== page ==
# What'sup with a Black Hole [duplicate]

We all know that black hole is a cosmological planet which has a great dense material in it. I read that it can even suck the light. But the details provided in the internet as well as NASA, about black hole is suggesting that a fume of gases is being ejected from it even named as "Relativistic Jet". But how could it happen? Because no matter in universe could travel faster than speed of light. When light is also being sucked in, then what is the matter of jet of fumes coming out of it.

• – John Rennie Jul 1 '19 at 9:56

The jet is produced near the black hole, not inside it.

The black hole has a surface around it called the event horizon. Nothing can move outwards through this surface except via an interesting quantum effect called Hawking effect or Hawking radiation. However the Hawking radiation is utterly negligible for the type of black hole you are asking about, so to very good approximation, nothing moves outward through the event horizon, including light.

Outside the event horizon the black hole exerts a strong influence on the spacetime around it. The gravitational effects fall away following roughly the $$1/r^2$$ law that we are familiar with in Newtonian gravity, except that the rotation of the black hole is also relevant, and it creates a sort of whirl-pool effect. Matter and electromagnetic radiation moving in this whirlpool can spiral down and fall through the horizon, but on its journey such matter will typically reach very high velocities and so there are high-velocity collisions going on, generating X rays. There can also be strong magnetic fields generated as the matter gets ionised. Overall it is a highly complex and energetic set of phenomena.

The jet that you mentioned is generated through these collisions and electromagnetic processes going on outside the event horizon. Interestingly, the jet can result in a net loss of rotation of the black hole, which can be interpreted as extracting energy and angular momentum from the region of spacetime called the ergoregion, which is just outside the horizon. The total mass associated with the gravitation provided by the black hole then falls somewhat. Meanwhile, other matter falls into the hole, which causes its mass to grow.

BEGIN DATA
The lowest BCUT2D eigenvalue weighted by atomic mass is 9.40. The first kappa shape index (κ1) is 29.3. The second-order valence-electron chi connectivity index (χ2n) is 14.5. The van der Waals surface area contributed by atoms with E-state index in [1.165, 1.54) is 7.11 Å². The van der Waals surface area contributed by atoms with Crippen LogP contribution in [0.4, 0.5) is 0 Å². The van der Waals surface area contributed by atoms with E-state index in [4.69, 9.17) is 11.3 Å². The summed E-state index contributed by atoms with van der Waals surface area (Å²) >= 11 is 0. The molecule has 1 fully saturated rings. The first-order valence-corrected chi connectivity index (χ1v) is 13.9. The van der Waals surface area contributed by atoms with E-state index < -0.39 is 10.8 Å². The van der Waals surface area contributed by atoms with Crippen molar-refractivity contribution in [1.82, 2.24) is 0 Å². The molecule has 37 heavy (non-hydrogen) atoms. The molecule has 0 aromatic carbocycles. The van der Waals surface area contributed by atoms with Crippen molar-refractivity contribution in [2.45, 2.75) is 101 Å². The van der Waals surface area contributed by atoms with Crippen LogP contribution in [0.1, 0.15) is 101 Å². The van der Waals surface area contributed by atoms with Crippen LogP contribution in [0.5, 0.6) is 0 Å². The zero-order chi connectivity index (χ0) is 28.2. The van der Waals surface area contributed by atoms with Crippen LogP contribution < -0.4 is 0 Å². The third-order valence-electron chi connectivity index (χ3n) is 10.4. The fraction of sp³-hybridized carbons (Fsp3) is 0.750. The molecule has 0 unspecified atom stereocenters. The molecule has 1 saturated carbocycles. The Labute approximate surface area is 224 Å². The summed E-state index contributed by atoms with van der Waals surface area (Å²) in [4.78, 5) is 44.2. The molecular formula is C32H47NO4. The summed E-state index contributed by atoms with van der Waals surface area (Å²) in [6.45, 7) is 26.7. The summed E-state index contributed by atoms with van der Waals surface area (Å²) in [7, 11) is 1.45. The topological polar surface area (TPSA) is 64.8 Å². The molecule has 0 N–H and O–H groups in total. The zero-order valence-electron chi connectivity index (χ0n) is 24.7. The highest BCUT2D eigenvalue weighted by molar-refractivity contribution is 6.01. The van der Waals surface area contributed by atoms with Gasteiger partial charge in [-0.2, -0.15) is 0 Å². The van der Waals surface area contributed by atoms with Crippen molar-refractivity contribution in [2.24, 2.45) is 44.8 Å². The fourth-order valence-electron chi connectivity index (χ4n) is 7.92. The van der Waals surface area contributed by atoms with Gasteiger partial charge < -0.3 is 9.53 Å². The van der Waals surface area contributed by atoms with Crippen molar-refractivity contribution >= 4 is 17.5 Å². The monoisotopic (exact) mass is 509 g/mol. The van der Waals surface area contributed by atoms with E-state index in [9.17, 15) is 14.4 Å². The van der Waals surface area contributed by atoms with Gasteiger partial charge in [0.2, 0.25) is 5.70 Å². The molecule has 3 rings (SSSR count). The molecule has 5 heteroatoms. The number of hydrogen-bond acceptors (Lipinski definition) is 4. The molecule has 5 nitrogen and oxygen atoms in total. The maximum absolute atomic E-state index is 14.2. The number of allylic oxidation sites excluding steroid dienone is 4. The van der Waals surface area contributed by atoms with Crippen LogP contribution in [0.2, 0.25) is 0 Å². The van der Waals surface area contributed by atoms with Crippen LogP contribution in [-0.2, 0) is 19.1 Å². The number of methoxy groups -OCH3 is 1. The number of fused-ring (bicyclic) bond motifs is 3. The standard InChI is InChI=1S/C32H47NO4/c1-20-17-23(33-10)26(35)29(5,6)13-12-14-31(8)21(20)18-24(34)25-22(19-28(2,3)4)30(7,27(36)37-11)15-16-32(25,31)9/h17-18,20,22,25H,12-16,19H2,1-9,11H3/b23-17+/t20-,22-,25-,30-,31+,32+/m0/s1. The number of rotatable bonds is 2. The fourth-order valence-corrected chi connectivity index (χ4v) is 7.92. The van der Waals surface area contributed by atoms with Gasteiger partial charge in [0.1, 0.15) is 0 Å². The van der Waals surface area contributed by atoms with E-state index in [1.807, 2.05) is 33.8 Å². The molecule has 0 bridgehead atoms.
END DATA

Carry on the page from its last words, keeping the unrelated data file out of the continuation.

The relativistic jets do not originate from inside the event horizon of the black hole. Instead, they originate from material of the accretion disc. While most this material finally crosses the event horizon and falls into the black hole, some part of it makes a turn before reaching the event horizon and gets thrown off in the relativistic jets.

From NuSTAR: Relativistic Jets (my emphasizing added):

Super-massive black holes in the centers of some active galaxies create powerful jets of radiation and particles travelling close to the speed of light. Attracted by strong gravity, matter falls towards the central black hole as it feeds on the surrounding gas and dust. But instead of falling into the black hole, a small fraction of particles get accelerated to speed almost as great as the speed of light and spewn out in two narrow beams along the axis of rotation of the black hole. These jets are believed to be the sources of the fastest-travelling particles in the Universe -- cosmic rays.

And the velocity needed to escape the region outside of the event horizon is (by definition of "event horizon") still smaller than the speed of light.